The financial benefits of food stamps – Record $78 billion worth of food stamps issued in 2011. Select Wal-Mart stores pulled in 25 to 40 percent in revenues from food stamps according to a recent analysis.
When you think of food stamp usage you rarely think about big financial profits. Yet some businesses are managing to get a big piece of the food stamp pie. Last year alone the government spent a record $78 billion in food stamps. This is a large amount of money and this is why you might notice more EBT signs if you ever pay attention when you are driving around. The money when broken down by the 46 million Americans receiving this aid is not much but actually speaks to the underlying bifurcated nature of our economy. Many are stuck below poverty status and many in the middle class simply struggle to get by. The Congressional Budget Office projects that food stamp usage will be high deep into 2015. Let us examine where this money is actually going.
The contagion of the European Union and banking debt – 20 European Banks have liabilities above 50 percent of their home country GDP. Why an EU FDIC is highly unlikely in the short-term.
The crisis in Europe is boiling over yet again. The central connecting factor of all of this is too much debt relative to production. Debt in itself is not a bad thing. If you borrow modestly for a home and have sufficient income to cover your mortgage payment then this might actually be beneficial. When things go haywire is when you leverage up. You had people buying homes that were 10 to 12 times their annual income. This however is a modest example compared to investment banks that were levered 30-to-1 and in some cases even higher. The issue with the European Union is the lack of cohesion but also the amount of debt relative to their production. True colors do not shine in boom times but do come out in crisis. The issue at hand for the moment is that stronger more productive economies with moderate levels of debt will need to step in if they are to bailout the periphery where debt levels are extreme relative to the local country GDP. Politically you can see how this is not going well. In the US, even though the bailouts were geared heavily in favor of the banks, few doubt the power of the Fed in stepping in and bailing out a big bank in California all the way to New York. This is not exactly the scenario playing out in Europe.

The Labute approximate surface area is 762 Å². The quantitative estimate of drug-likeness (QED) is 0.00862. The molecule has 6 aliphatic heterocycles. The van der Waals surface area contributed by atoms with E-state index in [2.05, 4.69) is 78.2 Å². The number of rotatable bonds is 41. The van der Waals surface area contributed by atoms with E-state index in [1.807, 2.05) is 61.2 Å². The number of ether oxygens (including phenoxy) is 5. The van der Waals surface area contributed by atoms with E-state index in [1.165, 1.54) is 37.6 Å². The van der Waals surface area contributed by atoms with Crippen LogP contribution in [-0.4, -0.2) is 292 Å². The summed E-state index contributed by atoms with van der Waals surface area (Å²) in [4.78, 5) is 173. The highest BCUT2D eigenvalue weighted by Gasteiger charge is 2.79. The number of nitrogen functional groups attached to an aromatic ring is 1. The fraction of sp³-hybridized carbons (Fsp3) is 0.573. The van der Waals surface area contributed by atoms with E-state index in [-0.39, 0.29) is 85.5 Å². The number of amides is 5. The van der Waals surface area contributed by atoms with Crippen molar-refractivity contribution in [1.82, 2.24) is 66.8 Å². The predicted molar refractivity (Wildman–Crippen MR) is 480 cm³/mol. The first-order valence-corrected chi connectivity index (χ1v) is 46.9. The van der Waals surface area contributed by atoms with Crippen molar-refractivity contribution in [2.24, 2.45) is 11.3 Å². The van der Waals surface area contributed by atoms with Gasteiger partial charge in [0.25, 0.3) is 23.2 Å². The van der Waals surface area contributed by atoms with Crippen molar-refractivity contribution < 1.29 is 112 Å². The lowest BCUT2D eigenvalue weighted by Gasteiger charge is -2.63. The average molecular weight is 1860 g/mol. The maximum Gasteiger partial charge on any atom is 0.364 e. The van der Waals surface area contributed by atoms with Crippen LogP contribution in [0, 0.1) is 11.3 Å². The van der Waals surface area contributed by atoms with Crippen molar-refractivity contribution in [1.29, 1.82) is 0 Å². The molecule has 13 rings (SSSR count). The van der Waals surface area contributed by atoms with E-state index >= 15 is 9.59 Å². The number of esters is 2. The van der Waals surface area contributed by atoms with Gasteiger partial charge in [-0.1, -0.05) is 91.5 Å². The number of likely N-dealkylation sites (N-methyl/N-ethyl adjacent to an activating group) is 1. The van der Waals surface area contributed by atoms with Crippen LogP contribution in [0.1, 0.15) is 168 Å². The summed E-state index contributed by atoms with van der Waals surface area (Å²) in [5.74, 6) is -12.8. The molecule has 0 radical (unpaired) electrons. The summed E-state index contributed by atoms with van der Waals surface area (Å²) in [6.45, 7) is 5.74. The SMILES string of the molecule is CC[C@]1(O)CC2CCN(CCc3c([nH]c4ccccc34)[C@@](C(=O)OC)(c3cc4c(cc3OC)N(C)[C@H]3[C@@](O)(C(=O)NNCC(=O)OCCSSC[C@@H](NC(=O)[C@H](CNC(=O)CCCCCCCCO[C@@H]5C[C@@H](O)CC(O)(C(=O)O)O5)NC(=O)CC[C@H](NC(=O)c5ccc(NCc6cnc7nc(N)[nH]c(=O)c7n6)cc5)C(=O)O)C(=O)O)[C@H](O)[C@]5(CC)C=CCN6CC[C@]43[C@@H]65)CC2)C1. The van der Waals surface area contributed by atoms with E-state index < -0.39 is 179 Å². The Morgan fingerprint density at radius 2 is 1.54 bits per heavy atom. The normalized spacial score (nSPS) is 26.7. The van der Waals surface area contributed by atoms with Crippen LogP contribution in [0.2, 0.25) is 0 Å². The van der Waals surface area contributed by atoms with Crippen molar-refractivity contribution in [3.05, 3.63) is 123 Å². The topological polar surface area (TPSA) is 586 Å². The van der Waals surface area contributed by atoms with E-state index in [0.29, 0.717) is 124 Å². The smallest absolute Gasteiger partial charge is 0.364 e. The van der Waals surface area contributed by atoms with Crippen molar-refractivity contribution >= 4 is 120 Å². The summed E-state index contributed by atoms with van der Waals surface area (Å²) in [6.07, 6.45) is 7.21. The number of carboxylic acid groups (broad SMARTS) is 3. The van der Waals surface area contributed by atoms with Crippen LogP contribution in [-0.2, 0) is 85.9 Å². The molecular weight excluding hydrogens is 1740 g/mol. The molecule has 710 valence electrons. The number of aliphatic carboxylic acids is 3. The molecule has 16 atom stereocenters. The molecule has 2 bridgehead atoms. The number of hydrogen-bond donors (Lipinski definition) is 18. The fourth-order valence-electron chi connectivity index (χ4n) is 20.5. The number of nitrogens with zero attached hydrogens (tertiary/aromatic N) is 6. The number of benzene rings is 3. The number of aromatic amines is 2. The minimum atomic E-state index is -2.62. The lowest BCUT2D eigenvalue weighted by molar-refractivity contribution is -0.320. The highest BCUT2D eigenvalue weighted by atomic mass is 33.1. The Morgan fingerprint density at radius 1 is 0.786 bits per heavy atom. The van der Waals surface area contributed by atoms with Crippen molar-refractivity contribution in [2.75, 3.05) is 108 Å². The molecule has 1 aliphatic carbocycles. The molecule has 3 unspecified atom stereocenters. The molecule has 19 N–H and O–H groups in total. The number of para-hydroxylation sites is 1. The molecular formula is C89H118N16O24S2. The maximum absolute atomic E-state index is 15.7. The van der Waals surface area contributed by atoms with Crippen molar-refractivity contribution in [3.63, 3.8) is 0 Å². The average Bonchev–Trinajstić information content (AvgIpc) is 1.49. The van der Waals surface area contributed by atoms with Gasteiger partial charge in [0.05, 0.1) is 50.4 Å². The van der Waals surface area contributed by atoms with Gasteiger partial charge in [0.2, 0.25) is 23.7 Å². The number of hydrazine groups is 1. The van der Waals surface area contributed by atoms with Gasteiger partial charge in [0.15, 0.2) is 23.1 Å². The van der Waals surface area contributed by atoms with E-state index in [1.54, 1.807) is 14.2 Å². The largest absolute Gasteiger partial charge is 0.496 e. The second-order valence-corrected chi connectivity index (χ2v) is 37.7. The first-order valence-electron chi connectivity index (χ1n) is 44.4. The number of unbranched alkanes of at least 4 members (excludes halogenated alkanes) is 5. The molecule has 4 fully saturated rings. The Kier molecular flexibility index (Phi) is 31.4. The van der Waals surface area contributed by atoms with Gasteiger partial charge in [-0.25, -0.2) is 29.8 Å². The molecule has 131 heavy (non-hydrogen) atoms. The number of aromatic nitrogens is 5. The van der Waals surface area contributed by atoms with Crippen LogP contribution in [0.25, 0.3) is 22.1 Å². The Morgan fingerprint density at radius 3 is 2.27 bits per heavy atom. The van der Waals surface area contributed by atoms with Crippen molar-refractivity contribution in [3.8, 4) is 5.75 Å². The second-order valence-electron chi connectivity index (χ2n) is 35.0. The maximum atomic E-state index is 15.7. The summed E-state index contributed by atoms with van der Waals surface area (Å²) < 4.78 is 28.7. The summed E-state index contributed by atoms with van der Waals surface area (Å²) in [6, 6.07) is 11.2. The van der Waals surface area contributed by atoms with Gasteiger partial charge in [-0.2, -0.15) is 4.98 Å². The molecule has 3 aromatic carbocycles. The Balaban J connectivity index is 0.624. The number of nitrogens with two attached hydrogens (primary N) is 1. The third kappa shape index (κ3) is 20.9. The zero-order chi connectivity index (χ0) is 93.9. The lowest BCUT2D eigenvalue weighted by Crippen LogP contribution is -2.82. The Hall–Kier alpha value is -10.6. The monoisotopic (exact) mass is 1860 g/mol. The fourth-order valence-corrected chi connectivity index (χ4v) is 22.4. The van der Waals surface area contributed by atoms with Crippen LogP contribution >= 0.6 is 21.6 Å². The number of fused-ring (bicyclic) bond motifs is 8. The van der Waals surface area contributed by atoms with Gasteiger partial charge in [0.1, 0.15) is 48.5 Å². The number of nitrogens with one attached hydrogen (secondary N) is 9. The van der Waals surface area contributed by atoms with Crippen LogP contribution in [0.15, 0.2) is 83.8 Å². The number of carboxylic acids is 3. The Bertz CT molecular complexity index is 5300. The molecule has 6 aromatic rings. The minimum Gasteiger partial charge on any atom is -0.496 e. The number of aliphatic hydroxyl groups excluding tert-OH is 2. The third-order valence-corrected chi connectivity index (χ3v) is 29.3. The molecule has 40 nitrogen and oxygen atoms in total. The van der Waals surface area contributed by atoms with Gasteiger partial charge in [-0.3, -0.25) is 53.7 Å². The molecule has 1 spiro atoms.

The burden of unsupportable debt. US debt-to-GDP growing at a pace rivaling certain European nations – The dramatic problems of peak debt in 2012.
What makes this global financial crisis unique is that it is based on unsustainable levels of debt. In historical cases you would have sovereign nations defaulting on their debts but these were more isolated and clustered, not global issues. Today virtually every large crisis that is hitting is occurring because of peak debt situations. No one metric can tell you when a country will tip into crisis but there is definitely a combination of confidence breaking down and simply the inability to pay back said debt. Many countries have hit this breaking point; Iceland, Ireland, Greece, and Spain. Many other nations teeter closely on that thin line of solvency. These breaking points do not just happen overnight. They incubate and slowly expand until a pinnacle is achieved only to reach a point where action is necessary. At this point in many cases it is too late. That is why when we look at the debt to GDP ratios of countries we are quickly reminded that most are moving in the wrong direction.